Do you ever sit and wonder just what does it take to sell someone on your business? What magical words are used to convince a perfect stranger to go to their closet, pick out clothes that they think are soiled, put them into a bag and take them into your store for cleaning? Do such words exist? Yes, they do!
I have to admit, I have a lot of fun helping my sister in her business. My sister started an event marketing business. Brides and grooms hire my sister to show up at their wedding reception with her cotton candy machine in an oversized baby buggy, and she spins and serves fresh spun cotton candy to guests. She also does corporate events such as customer appreciation days, birthday parties, staff parties, etc. My sister’s business has grown like crazy during the past year, expanding into offer gourmet popcorn, snow cones, and s’mores. (www.puresweetness.ca if you are interested)
These s’mores are amazing on their own. We put together a s’mores kit comprised of the gourmet chocolate chip infused marshmallows, the sticks, and an ‘urban campfire’ which is a can of Sterno inside a decorative and colorful bowl, and lined with river rock for a pleasing presentation (Martha Stewart taught me that presentation is VERY important – and she was right!). We sell these s’mores kits at table top shows on weekends, and this is where I get to have the most fun because these table top shows and selling direct to the public reminds me so much of the days when I was selling my dry cleaning shop’s pick-up and delivery service knocking on doors and calling on offices.
Selling dry cleaning, selling s’mores, heck, even selling new and used cars, it’s all pretty much the same. It all focuses around having a sales process, and every sales process starts with the pitch.
The pitch is crucial. The pitch is what either attracts a potential customer’s attention, or not. It either opens a conversation, or it eliminates the prospect immediately. Yes, it’s that cut and dried, brutal, harsh, but effective. Why? Because in sales, you don’t want to be wasting time with people who are not interested, cannot afford, or have no use of your product or services. You either have an interested prospect that you then begin to qualify (and maybe even eliminate as a potential customer), or you immediately find out the customer is not interested at all and is immediately dropped freeing you to go one to the next potential customer.
So, standing in the booth at a table top show, we have a couple s’more pots set up complete with samples. As people pass, we reach out to folks and engage them with our most popular and effective pitch: ‘Would you like to make a s’more with us?’ It’s a simple yes or no question. Right off the bat, the prospective customer is either interested and replies ‘yes’, or they say no and keep moving on.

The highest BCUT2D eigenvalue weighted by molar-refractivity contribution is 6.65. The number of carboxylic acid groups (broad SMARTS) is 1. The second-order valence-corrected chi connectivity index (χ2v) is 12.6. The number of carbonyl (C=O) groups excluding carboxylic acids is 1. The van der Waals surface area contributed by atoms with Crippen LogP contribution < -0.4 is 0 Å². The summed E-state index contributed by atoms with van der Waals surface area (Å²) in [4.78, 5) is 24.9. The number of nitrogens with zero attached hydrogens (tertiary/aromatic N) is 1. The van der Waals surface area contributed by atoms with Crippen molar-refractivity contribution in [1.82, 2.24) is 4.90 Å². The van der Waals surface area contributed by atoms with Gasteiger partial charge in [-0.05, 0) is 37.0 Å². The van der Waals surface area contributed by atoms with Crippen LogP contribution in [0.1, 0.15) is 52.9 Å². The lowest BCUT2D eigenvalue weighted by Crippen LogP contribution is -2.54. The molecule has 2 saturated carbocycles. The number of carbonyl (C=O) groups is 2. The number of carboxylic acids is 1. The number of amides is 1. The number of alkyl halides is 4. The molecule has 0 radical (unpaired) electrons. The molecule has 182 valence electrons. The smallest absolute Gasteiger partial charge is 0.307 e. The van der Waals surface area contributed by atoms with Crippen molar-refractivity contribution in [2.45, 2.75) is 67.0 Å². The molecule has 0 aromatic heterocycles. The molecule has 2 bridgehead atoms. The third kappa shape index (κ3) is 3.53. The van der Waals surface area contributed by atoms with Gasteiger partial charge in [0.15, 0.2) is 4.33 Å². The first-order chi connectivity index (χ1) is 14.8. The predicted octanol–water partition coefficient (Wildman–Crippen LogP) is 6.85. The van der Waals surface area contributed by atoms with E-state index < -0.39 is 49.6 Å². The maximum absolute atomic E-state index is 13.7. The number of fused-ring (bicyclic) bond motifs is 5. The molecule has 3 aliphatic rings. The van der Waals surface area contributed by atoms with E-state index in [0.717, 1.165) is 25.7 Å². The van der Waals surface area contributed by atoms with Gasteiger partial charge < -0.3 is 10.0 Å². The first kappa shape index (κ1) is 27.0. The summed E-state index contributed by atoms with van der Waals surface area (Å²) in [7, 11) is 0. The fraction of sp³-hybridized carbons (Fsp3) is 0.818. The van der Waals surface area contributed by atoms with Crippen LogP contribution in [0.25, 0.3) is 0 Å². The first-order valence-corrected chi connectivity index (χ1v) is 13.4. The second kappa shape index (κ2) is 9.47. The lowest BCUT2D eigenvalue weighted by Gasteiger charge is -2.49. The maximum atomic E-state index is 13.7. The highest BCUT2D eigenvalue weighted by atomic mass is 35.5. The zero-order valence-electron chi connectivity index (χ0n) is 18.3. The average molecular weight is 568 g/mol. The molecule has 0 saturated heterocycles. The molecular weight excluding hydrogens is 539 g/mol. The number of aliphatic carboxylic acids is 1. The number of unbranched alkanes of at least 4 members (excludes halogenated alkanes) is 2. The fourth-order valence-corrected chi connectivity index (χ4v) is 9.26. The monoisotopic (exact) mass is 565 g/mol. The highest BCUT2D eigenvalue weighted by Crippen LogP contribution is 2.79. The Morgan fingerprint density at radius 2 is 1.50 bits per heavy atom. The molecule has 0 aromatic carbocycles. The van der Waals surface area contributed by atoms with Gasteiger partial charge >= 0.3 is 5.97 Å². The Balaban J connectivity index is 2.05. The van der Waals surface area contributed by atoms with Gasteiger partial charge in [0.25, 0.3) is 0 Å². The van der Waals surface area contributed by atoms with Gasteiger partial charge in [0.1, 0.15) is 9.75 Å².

Who wouldn’t like to make a s’more? Well, uninterested people wouldn’t, that’s who. As much as I’d like to sell a s’mores kit to everyone who walks by, and anyone with a stomach and eats is a potential customer, I simply don’t have time to try to convince uninterested folks to buy the product. So, I save a lot of time eliminating uninterested people from my efforts, and I try to do so as quickly as possible so I can spend my time working with interested prospective customers who are much more likely to buy.
So, if the prospect says ‘Yes’, we move into one of a library of sales presentations (and yes, we have more than one…you should too!). We explain that we have found the secret to making s’more indoors all year round, or we tell the story of how these gourmet marshmallows were invented, or we tell the story of how all your friends will be so impressed at your creativity of making s’mores indoors as part of a fun after meal dessert, or we tell the story of a romantic evening gathering around the fireplace or fire pit making s’mores. All the while we are educating the prospective customer to the features and benefits of our amazing gourmet marshmallows and how to make them at home with our kit.
The stories are important. The stories set the scene. The stories draw your prospective customer deeper into your world you are creating for them, educating the prospective customer upon how your product or service fits into their life, how your product or service enhances their life, makes them look cool, interesting, smart; and it also presents your prospective customer with a vision of what could be if they commit to making a small purchase of your product or service, the lifestyle they will attain once they buy, the ease, comfort and benefits they will enjoy becoming your customer. And, while you are telling the story, you are sizing up the customer, watching for reactions that demonstrate that your customer can see the benefits of what you are offering.